Rebekah Brooks, the chief executive of News International, has resigned. Brooks was editor of the News of the World from 2000 to 2003, during the time that the phone of murder victim Milly Dowler was hacked. In her interoffice memo, deciphered line by line by The Guardian, Brooks claims that she resigned because she was a distraction in the media, writing: “My desire to remain on the bridge has made me a focal point of the debate.” Another resignation in the phone scandal story reveals the growing pressure on Murdoch's beleaguered U.K. media group. Here's a colorful Guardian Brooks profile.
UPDATE: Murdoch's apology will run as an ad in Sunday's U.K. papers (full text below).
FURTHER UPDATE: The Huffington Post reports that the News Corps owned Fox and Friends has defended the scandal by dismissing its importance. Co-host Steve Doocy along with his guest Dilenschneider shrugged off the cell phone scandal, saying, "We've got some serious problems in this country... and what do they do? They talk about this."
FUTHER UPDATE: The Los Angeles Times reports that Les Hinton, one of News Corp.'s top senior executives and publisher of the Wall Street Journal, has also resigned.
According to Variety, Brooks will be replaced by Tom Mockridge of Sky Italia; Mockridge will assume Brook’s position as CEO of News International immediately.
Reuters reports that both Rupert Murdoch and his son James will now attend a British parliamentary hearing that will investigate instances of criminality at News of the World. They initially turned down this request.A string of British politicians have stepped up to criticize and condemn Murdoch, from an impassioned Gordon Brown (video below) to British Business Secretary Vince Cable to BBC Radio, who said that the atmosphere was "a little bit like the end of a dictatorship when everyday suddenly discovers they were against the dictator."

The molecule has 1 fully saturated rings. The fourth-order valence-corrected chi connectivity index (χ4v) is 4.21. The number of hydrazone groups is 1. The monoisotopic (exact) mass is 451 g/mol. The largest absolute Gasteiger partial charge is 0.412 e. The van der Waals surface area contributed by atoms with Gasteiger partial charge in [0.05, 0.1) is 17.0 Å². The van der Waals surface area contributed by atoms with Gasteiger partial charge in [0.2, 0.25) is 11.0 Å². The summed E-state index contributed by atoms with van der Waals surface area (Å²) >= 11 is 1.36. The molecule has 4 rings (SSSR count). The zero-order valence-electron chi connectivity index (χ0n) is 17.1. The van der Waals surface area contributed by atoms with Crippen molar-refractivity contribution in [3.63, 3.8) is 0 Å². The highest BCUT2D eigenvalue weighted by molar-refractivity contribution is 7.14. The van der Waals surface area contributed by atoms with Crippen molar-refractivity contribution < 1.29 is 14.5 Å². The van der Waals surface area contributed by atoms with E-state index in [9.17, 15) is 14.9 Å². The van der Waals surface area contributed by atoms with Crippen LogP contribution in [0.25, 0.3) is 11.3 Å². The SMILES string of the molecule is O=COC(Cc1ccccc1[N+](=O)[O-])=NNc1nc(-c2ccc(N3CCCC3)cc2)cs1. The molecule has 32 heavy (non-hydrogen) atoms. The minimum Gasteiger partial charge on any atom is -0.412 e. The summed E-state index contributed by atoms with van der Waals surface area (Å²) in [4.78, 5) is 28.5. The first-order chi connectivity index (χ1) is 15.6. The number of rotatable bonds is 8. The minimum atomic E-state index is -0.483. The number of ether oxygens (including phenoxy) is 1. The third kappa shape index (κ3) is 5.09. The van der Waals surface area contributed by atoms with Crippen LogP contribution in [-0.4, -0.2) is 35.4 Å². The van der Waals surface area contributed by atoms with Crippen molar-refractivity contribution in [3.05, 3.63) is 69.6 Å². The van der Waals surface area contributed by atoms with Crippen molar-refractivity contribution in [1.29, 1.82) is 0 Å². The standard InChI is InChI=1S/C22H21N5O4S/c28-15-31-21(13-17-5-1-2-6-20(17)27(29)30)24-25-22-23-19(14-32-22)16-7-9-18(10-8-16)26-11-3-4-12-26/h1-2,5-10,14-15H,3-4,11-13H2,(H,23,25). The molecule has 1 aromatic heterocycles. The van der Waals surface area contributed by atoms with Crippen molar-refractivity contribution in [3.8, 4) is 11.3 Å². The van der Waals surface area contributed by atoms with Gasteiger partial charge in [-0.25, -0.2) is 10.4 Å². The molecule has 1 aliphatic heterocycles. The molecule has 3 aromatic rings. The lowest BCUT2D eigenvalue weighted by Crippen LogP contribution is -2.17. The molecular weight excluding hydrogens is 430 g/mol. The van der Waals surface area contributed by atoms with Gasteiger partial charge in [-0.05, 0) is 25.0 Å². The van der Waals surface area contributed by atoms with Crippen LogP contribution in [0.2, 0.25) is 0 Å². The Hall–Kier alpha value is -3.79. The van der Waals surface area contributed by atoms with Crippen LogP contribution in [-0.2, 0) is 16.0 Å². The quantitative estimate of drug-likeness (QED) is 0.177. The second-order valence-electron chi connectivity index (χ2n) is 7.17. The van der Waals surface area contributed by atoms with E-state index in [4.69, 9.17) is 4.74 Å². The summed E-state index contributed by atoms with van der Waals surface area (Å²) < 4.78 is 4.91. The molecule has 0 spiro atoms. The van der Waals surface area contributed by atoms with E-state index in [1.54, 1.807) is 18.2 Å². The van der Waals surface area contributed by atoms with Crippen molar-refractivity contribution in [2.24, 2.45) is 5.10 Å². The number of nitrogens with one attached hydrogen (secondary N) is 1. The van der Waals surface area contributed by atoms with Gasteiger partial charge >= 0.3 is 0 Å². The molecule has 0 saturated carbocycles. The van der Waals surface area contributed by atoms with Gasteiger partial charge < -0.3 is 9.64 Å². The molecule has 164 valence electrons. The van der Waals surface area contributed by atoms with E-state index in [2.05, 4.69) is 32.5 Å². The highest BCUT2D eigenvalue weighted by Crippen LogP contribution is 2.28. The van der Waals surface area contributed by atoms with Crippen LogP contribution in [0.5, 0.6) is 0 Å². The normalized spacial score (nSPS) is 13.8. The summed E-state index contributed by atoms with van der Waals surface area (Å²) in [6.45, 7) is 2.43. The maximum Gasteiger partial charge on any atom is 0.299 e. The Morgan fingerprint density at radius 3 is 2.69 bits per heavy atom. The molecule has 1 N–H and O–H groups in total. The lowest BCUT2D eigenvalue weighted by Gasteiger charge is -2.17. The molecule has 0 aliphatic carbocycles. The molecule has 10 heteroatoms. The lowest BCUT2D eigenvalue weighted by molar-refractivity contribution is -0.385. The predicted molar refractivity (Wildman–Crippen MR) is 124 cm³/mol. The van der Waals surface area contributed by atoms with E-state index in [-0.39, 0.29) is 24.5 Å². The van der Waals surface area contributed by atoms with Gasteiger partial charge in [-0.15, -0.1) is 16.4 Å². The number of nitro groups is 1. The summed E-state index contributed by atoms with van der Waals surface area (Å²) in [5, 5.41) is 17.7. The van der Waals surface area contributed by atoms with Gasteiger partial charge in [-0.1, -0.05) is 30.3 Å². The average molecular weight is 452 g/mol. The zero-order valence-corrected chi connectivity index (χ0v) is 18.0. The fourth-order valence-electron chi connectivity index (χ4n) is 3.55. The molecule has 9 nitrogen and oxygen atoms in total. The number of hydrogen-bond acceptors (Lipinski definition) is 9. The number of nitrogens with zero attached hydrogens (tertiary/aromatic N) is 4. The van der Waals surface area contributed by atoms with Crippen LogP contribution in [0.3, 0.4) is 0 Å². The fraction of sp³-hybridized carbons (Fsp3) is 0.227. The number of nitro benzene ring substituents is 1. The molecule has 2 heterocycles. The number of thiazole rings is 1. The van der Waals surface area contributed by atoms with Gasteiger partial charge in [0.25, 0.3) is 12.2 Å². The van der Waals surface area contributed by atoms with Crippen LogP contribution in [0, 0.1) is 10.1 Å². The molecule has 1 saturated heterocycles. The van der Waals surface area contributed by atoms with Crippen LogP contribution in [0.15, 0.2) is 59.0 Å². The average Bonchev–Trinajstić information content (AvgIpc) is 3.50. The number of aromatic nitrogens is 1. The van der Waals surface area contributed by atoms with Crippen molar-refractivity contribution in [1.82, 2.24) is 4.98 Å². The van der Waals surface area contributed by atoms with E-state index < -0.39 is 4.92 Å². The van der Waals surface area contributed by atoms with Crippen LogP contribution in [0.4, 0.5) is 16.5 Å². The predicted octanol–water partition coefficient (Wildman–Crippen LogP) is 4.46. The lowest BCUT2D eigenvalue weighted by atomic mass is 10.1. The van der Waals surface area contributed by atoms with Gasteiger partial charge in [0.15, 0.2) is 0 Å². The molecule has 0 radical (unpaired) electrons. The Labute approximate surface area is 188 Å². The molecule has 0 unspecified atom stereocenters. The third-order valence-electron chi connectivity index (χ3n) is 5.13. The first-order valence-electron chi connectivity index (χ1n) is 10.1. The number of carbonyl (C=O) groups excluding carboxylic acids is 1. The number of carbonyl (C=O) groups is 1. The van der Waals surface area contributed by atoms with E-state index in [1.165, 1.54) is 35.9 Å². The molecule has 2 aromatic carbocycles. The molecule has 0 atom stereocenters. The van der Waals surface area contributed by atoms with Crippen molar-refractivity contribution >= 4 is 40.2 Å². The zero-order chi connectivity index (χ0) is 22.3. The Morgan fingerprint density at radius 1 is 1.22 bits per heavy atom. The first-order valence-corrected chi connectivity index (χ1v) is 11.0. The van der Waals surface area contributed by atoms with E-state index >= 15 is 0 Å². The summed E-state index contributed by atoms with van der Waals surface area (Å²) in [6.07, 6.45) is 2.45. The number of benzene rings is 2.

On this side of the pond the fallout has just started...the FBI is looking into reports that Murdoch’s News Corporation might have hacked phones of 9/11 victims. Here's more on news gathering methods at the NY Post.
Meanwhile, journalists at the esteemed Wall Street Journal are struggling to cover the scandal of their own boss and survive in the process. In an interview with his own paper, Murdoch vehemently defended the way his company handled the scandal, saying only “minor mistakes” were made in the media crisis.
NPR's interview with Ken Auletta features a clear-eyed perspective on News Corp and Fox News' influence within the US and how the fallout might affect the media conglomerate's holdings in the States.
Not everyone’s reputation has been shattered; The Hollywood Reporter writes that Chase Carey, Murdoch's deputy chairman, president, and chief operating officer, might emerge from the wreckage with an even better reputation. The No. 2 at the company now has a reputation of keeping the company on track.